|Holtec construction site on the waterfront in South Camden, NJ|
Officials at Holtec, the company moving its headquarters and manufacturing facilities
to Camden, hope to help change the city's
economic landscape, bringing jobs to a place
long starved for them.
Phaedra Trethan reports for the Courier-Post:
Ray Jones grew up in Camden; he’s a Camden High School graduate and says, proudly, “I’m a Camden guy.” Though he lives in Sicklerville now, the president of We See You Security still has “Camden in my heart.”
He’s heard the bad things about his hometown — the violence, the poverty, the decay. Still, Jones said, “I can tell you the good things about Camden, too.”
Asked about those good things, the 55-year-old pointed to Camden's people.
“I came from here, I went to school here; I have a master’s degree, and I did all these things when I was a Camden resident. I’m still here every day,” said Jones, the former University of Medicine and Dentistry of New Jersey police captain.
"And the young people who are here now deserve the same chances I had.”
Jones says he believes Holtec is committed to offering Camden workers good jobs, and the training they need to compete for those jobs. He’s not alone.
Walt Dixon is a co-owner of Contractor Service, a Federal Street company that supplies construction materials and equipment to contractors. They are working with Joseph Jignoli & Son Inc., the primary contractor on the Holtec project, one he calls “by far the biggest job we’ve had in 26 years in Camden.”
Dixon’s business is relatively small, employing 17 people (many of them city residents), but he’s already seen the benefits of Holtec’s investment in Camden. He’s hoping to hire more people in the near future, a result of the six-figure windfall Contractor Service has seen from Holtec.
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“It’s important to get the idea out there that this is not going to be the Camden of the past,” he said. “Buildings don’t make a city — people make a city. Quality jobs can help, but it comes down to education.”
Like Jones, he believes it’s about providing training and opportunity, but also about commitment from the workers.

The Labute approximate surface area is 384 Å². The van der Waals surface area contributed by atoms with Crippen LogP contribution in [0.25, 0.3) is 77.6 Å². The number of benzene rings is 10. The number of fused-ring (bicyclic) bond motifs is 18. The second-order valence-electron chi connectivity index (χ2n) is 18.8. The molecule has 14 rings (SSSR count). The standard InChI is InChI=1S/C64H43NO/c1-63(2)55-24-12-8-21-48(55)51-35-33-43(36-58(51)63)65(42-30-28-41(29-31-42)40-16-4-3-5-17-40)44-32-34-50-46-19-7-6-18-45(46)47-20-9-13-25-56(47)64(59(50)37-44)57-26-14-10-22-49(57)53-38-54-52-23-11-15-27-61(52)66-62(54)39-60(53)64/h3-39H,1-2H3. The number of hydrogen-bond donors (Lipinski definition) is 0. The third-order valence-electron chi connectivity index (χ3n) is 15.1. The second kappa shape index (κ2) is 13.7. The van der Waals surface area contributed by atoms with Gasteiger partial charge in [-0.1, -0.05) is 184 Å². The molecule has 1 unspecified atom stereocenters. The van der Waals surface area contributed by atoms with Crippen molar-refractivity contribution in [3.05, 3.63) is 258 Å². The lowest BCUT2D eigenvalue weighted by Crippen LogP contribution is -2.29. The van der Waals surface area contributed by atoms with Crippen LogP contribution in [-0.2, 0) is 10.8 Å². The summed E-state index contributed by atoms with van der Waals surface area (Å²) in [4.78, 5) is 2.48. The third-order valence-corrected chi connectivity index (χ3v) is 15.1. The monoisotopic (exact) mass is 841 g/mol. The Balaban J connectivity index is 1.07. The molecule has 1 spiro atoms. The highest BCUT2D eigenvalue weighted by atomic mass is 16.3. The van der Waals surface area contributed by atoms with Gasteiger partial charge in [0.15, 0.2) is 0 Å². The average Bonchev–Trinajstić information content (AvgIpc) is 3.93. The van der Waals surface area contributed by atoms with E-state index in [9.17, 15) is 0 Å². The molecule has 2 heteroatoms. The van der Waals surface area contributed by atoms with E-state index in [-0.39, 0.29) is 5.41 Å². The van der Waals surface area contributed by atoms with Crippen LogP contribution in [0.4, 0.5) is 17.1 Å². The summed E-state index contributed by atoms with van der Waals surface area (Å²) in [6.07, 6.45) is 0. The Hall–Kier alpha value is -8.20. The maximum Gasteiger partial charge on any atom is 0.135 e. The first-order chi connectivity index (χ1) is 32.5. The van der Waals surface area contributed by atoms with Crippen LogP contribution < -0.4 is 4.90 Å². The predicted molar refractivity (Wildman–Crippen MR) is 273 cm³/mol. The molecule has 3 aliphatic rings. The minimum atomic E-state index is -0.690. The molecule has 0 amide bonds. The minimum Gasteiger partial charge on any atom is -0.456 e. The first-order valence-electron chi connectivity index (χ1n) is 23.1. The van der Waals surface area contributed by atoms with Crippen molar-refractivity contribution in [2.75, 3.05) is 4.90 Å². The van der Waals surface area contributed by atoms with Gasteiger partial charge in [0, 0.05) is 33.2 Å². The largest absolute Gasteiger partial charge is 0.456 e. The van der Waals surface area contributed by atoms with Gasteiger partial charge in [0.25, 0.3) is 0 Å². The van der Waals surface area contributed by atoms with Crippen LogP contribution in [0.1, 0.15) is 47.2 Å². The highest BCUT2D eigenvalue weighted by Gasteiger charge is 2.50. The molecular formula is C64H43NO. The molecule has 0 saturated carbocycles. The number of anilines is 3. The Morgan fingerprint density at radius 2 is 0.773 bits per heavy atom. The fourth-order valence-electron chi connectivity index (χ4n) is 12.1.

“We don’t need college graduates; we need people who can come in to work every day and have a good attitude. Our business is about building relationships.”
Holtec, he said, is holding up its end: “They want to hire local people and do business locally. And that’s great.”
Robert Lee of Jingoli & Son said his company has made a point of approaching Camden institutions, from local unions to the mayor’s office, to ensure as many city residents as possible are employed on the 52-acre site. Nearly 200 people, from laborers to pile drivers to welders to truck drivers, are working on the project.
“We call the union halls and make sure that we get Camden residents before they send anyone to us,” Lee said. “We go to the community leaders and ask for individuals who are willing to work, to show up on time. We went to City Hall to get a list that the mayor’s office has of individuals who are ready and willing to work on a construction site.
“It ended up turning out great,” he said, noting Jingoli has 30 Camden residents working on the site and is using city vendors like We See You and Contractor Service.
Taariq Ayers is a pile driver and pre-apprentice who came to Jingoli through his masjid in Camden. The 21-year-old Woodrow Wilson graduate said he’s getting on-the-job training and calls his work “a great opportunity.”
Jones, of We See You, said Holtec and Jingoli began their community outreach “a year before the shovels hit the ground,” and he knew he could help provide the Camden residents they wanted to hire